E. The City commissioned the Construction Industry Labor Market Assessment, which found that the City may reasonably anticipate a reduced surplus of qualified labor and possible labor shortages in certain construction trades by 2019. The City is concerned that these labor shortages may increase construction costs on the City's public works projects unless the City supports efforts to increase the supply of trained apprentices and journey-level workers for local public works projects. Other pertinent findings from this study that support the City's need to minimize the risk of anticipated labor shortages are as follows:

1. The demand for construction trade workers is calculated to increase through 2019, leaving only a 5.8 percent marginal surplus of workers by 2019 (pg. ii), such that the City may expect worker shortages in certain construction trades needed to execute the City's public works projects.

2. Workers likely to respond to new training and employment opportunities are those who (i) live in a local region that promotes new training and employment opportunities, (ii) can travel to a jobsite located in the local region a worker lives in without significant advance notice and (iii) are unemployed or living in poverty.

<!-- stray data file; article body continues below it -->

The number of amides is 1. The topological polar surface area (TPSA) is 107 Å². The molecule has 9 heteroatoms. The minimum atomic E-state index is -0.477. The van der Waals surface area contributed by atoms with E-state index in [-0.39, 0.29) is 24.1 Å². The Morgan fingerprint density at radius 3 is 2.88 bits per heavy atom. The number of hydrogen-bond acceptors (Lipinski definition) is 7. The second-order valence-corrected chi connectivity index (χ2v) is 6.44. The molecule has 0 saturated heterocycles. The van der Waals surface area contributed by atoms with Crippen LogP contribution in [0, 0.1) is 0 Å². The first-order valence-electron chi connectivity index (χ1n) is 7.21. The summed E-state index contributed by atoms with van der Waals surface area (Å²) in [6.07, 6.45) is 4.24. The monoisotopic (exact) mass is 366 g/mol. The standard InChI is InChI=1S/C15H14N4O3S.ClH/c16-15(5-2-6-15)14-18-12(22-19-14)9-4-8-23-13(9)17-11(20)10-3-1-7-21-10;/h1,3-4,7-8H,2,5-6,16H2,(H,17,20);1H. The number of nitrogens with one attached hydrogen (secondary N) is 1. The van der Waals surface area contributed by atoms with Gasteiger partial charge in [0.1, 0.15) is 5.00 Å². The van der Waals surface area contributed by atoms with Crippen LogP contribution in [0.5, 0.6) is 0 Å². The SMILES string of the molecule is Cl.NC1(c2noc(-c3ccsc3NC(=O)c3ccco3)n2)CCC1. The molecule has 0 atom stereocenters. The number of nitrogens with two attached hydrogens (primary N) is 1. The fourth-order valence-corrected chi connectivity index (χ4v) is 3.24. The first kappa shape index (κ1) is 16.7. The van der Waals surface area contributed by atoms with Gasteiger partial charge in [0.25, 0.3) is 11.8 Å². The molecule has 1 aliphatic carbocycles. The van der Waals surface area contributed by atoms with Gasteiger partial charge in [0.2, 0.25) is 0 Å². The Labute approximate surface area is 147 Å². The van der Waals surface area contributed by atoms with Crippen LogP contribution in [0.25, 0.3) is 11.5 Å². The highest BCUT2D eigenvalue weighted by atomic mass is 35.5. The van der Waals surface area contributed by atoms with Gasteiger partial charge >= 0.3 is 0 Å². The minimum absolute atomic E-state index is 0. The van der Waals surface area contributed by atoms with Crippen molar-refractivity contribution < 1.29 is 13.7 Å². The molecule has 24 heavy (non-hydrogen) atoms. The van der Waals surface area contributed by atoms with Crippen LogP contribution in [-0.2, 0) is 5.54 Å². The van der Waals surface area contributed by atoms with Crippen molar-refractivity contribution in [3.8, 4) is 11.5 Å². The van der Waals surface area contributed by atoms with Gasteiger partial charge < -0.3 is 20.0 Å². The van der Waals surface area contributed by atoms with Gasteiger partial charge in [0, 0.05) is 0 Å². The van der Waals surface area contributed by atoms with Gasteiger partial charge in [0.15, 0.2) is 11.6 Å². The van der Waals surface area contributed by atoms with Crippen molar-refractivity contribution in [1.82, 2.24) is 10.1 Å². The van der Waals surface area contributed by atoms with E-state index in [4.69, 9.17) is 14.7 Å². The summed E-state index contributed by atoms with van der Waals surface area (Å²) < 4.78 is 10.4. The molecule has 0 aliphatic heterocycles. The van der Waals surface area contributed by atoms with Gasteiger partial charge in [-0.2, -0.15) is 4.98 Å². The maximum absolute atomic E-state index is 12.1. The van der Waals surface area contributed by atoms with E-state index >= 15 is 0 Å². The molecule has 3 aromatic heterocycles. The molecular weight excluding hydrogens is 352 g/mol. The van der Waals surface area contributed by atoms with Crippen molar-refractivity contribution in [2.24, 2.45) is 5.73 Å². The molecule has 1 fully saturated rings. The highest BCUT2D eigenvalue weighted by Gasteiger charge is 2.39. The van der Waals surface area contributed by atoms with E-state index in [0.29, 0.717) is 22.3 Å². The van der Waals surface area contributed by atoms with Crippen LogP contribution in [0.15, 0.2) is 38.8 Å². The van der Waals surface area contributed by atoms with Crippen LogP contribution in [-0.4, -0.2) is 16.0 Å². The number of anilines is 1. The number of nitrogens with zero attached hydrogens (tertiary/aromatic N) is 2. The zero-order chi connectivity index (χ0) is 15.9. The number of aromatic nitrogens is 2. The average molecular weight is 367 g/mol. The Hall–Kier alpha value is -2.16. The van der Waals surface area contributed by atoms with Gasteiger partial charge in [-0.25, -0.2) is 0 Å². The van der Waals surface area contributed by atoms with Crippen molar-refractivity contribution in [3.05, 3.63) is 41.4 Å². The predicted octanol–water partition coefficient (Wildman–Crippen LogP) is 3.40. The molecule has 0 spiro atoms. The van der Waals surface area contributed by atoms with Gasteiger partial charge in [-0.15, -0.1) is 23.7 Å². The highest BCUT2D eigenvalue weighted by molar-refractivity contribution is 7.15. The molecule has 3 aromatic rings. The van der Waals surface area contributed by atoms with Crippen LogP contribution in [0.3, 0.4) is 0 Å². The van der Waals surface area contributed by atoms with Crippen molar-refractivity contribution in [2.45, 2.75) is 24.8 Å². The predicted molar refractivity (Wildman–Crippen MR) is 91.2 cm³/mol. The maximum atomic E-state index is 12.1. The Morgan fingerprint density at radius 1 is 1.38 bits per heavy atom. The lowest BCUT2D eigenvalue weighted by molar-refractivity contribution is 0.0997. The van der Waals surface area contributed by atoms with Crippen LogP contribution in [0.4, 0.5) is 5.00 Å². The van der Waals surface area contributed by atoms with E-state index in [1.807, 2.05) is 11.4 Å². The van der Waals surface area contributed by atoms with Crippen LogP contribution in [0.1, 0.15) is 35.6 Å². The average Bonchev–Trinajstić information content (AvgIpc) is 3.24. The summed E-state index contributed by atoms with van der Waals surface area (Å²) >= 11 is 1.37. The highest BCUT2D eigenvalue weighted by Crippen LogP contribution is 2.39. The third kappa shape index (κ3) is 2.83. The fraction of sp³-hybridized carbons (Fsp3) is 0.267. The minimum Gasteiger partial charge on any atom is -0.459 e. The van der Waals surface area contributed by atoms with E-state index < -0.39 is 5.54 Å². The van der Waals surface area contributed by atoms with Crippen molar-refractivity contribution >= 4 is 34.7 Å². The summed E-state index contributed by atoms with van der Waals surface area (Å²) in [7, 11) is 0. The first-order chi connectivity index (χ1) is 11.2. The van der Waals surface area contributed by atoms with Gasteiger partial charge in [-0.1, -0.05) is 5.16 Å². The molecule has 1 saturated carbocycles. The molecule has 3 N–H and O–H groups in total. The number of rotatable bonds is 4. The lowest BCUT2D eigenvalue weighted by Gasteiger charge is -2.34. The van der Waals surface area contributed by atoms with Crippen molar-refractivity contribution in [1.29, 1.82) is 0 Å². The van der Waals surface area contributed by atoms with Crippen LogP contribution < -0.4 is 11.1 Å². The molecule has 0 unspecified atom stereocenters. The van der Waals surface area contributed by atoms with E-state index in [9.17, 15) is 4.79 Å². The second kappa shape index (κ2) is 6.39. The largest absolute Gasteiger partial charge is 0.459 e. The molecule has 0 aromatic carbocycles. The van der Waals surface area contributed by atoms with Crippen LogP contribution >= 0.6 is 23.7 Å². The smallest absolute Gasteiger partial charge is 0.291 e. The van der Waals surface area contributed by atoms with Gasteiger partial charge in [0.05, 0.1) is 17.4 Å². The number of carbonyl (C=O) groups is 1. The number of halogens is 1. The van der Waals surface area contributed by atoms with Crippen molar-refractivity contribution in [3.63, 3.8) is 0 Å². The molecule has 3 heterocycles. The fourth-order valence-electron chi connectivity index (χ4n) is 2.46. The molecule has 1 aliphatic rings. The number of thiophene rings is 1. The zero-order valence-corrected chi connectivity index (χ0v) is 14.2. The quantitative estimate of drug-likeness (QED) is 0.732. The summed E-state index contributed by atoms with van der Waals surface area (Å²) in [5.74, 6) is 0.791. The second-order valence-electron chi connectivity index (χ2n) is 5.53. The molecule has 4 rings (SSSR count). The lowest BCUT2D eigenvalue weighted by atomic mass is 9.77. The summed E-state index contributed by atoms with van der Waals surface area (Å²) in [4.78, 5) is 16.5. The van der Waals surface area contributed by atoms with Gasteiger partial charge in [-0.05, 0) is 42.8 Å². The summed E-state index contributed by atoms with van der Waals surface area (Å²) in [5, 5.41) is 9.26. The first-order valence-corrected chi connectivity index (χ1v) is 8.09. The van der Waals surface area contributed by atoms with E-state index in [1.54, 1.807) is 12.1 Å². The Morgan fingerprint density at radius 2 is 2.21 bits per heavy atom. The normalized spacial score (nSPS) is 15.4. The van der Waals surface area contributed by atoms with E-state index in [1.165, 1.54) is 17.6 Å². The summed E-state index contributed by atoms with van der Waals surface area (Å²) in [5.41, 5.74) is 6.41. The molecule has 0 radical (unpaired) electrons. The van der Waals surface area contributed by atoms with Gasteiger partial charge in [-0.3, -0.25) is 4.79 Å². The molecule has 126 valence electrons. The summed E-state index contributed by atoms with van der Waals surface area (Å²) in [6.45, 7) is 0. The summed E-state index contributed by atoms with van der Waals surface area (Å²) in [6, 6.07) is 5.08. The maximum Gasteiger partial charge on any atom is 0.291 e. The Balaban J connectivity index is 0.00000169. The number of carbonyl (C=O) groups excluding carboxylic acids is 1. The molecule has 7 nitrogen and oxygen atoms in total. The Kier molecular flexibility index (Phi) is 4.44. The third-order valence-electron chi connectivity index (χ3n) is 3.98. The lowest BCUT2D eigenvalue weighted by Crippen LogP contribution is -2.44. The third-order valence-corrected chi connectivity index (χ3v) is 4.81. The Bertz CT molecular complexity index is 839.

3. The Washington Legislature has found, in RCW 39.04.300, that a trained and qualified workforce is critical to accomplish public works and that qualified apprentice training programs are essential to, and effective in, assuring an adequate supply of trained workers. RCW 39.04.320 (1)(a) provides that for all public works estimated to cost $1 million or more, the contract specification shall require that no less than 15 percent of labor hours be performed by an apprentice, absent statutory exceptions or adjustments for specific projects for specific reasons. Under Seattle Municipal Code Chapter 20.38 titled "Apprenticeship Program," the Department of Finance and Administrative Services and its Director are responsible for implementation of these requirements on City of Seattle public works contracts.

4. Exploring Targeted Hire: An Assessment of Best Practices in the Construction Industry, a study commissioned by the City, found that policies in Milwaukee, Cleveland, the City of Los Angeles, and San Francisco and other jurisdictions are effective for recruiting those individuals that are available, but not fully represented in the construction labor supply (p.27, p.32).

F. The City has a commitment to reduce environmental impacts by promoting environmentally sustainable practices that reduce commuting distances, lower transportation costs, lower greenhouse gas emissions and brake dust emissions, thereby fulfilling the goals of Council Resolution 31447 that adopted the Seattle Climate Action Plan in June 2013.